Global markets, now roiled by the Covid-19 outbreak, are shaken once again when global oil prices took a historic plunge over the weekend. The only upside to this is the lower price at the gas pumps – MIDF Research expects prices for RON 95 to hit a new low of RM1.32 per litre, but stressed that the negatives far outweigh the positives, Berita Harian reports.

To bring you up to speed, the drop in oil price is due to Saudi Arabia slashing its export oil prices over the weekend, initiating what seems like the start of a price war aimed at Russia. The move was a deliberate display of retaliation over Russia’s refusal to join the Organisation of the Petroleum Exporting Countries (OPEC) in a large production cut as the coronavirus continues to slow the global economy and, with it, demand for oil.

Currently, the Brent global oil benchmark is around US$31 (RM130.50) a barrel, after prices plunged by about US$11 a barrel (or 25%) on Sunday. According to the New York Times, this is the sharpest decline since at least 1991, and Saudi officials have already made preparations to ramp up the kingdom’s oil output to compensate for the lost revenue caused by the steep discount.

If oil prices stay at around US$35 (RM147), inflationary pressure is expected to stay low, and this will support domestic consumption. However, the drop in global fuel price will impact the country’s fiscal capacity, considering that the Budget 2020 was drafted based on the then-stable oil prices of US$62 (RM261) a barrel.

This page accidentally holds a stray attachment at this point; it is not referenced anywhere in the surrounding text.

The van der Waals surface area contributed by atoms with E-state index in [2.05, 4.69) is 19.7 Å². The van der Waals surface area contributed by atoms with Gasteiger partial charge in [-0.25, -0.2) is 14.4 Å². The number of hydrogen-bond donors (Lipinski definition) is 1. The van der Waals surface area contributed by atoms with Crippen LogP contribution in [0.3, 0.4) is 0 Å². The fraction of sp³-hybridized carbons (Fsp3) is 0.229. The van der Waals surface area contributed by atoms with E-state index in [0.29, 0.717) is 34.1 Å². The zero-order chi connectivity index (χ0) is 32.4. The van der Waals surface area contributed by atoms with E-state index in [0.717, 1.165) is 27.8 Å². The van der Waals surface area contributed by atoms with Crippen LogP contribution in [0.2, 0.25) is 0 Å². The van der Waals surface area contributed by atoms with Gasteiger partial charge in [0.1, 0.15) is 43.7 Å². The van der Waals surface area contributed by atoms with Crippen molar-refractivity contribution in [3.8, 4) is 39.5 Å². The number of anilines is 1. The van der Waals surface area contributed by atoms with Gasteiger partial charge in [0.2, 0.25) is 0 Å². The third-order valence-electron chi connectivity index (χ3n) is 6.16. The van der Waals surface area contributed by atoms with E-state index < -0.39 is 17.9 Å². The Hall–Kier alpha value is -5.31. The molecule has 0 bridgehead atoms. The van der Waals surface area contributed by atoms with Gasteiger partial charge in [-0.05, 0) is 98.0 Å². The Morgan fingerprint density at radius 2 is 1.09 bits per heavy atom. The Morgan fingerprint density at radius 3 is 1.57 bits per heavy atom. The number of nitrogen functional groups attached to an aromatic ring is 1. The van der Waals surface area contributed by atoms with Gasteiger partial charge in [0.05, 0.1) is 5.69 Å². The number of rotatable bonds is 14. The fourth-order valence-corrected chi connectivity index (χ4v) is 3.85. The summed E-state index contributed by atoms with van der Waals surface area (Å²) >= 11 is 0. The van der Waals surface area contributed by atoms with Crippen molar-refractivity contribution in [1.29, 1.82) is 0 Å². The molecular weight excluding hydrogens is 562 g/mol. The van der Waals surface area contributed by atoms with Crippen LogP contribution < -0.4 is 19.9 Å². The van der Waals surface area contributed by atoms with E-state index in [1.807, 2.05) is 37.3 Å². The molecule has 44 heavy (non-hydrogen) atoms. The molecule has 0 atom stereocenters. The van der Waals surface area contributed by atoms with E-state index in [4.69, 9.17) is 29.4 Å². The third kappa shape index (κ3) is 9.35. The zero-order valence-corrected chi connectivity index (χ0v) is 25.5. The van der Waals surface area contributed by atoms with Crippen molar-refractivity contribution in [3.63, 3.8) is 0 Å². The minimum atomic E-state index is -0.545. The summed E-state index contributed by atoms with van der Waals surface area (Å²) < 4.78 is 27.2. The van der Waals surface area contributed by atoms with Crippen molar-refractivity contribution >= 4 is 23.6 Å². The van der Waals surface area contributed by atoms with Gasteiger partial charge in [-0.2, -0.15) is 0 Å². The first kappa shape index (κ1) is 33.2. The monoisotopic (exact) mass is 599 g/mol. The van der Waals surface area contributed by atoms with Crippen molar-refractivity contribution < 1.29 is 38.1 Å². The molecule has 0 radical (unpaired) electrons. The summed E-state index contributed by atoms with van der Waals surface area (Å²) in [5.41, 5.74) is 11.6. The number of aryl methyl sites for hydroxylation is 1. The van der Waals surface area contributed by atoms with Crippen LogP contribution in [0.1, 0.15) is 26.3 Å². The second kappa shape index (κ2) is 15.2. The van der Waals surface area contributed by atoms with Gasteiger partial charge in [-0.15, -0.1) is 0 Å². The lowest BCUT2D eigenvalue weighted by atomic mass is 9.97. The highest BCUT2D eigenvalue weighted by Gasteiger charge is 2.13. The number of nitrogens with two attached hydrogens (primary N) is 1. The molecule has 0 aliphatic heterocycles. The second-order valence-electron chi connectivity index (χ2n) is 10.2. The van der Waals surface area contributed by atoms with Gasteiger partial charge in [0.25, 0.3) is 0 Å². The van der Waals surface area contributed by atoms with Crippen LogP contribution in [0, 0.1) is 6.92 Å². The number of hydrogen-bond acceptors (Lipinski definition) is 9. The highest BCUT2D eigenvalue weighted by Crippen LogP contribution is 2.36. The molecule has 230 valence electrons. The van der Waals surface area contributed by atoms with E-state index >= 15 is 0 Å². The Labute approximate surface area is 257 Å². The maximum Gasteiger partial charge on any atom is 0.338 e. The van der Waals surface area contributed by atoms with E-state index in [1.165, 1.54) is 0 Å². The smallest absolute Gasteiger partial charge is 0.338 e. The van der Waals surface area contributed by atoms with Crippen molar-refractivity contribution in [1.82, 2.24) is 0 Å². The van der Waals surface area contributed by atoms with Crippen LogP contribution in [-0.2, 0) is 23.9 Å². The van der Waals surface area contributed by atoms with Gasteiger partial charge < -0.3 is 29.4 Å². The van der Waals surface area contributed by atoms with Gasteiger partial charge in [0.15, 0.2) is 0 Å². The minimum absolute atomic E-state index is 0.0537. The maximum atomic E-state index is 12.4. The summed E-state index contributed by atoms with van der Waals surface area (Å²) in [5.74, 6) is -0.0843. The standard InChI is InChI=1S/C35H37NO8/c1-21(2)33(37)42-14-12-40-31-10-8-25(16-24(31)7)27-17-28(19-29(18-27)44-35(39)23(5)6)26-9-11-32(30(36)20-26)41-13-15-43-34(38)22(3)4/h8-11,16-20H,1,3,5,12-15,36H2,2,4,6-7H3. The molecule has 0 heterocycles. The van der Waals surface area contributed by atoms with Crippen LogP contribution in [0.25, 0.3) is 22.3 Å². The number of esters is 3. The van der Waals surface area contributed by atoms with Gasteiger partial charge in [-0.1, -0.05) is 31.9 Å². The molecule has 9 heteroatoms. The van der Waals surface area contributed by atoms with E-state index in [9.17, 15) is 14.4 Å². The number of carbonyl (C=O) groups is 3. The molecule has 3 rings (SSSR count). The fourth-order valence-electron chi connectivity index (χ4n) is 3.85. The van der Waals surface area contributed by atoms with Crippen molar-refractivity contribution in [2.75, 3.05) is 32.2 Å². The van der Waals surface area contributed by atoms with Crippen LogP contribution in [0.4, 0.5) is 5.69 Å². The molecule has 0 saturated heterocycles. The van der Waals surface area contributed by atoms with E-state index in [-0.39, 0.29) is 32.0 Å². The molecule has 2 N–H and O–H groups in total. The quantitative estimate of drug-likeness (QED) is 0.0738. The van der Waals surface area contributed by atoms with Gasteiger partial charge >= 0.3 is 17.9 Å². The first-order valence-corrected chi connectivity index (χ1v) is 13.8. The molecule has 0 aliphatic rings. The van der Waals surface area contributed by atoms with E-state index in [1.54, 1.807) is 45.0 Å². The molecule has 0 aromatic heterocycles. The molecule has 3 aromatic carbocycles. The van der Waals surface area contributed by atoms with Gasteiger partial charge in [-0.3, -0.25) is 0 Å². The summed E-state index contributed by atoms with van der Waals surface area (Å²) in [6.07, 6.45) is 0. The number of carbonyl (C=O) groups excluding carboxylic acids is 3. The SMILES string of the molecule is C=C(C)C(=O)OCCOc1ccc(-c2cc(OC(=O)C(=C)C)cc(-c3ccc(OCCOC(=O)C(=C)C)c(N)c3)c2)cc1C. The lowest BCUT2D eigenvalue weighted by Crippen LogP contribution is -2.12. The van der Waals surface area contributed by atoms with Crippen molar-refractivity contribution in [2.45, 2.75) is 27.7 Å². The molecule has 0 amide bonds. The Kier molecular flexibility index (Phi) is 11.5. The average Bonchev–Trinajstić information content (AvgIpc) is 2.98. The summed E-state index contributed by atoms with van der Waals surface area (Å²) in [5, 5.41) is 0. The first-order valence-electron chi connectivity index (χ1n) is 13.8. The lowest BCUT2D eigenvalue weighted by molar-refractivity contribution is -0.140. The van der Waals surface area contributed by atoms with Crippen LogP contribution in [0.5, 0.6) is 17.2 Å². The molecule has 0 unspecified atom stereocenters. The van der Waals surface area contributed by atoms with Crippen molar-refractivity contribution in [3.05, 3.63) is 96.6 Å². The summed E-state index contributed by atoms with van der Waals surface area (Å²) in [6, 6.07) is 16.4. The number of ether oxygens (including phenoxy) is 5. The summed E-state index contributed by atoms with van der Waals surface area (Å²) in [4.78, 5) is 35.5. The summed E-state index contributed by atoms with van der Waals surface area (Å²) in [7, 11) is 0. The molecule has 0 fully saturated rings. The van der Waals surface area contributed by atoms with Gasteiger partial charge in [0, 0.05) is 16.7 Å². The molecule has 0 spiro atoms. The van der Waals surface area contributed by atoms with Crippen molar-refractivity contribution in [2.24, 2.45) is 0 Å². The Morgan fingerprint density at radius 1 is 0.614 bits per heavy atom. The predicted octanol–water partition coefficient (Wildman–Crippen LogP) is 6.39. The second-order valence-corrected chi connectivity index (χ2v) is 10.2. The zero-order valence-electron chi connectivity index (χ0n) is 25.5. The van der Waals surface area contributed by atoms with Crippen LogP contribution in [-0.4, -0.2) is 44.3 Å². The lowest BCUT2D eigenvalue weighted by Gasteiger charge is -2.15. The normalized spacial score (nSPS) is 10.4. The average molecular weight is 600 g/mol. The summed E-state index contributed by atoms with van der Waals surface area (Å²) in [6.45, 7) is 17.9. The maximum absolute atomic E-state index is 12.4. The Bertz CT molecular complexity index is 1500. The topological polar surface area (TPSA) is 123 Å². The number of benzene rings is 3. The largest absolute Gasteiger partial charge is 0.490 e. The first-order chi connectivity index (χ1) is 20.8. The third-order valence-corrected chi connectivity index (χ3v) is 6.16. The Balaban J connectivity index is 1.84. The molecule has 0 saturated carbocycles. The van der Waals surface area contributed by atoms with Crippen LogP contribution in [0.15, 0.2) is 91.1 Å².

In a note, MIDF Research said it is expecting Malaysia’s gross domestic product (GDP) growth to be “under pressure” in 2020 at this juncture, as oil prices continue to fall. “The newly formed government will likely revise the Budget 2020 and we may see a reduction in government expenditure and investment,” it added.

Apparently, every US dollar drop in crude oil prices would impact the nation’s coffers by up to RM300 million for the year. Lower oil and gas prices have caused the mining and quarrying sectors contribution to drop last year, which partly affected Malaysia’s slowing GDP growth.

According to reports, there’s a slim expectation that this cut-price move will be short-lived as the oil producers – Saudi and Russia – can still reach a compromise. Otherwise, pundits expect oil prices may dip under the 2016-low of US$26 (RM109.47) a barrel.

For the week of March 7 to 13, the price of Euro 4M RON 95 petrol retails at RM1.89 per litre (dropped 19 sen from RM2.08 in the previous week), while RON 97 is priced at RM2.19 per litre – a 21 sen drop from the previous RM2.40 mark. Euro 2M diesel costs RM1.96 a litre (17 sen down), whereas Euro 5 diesel is RM2.06 per litre.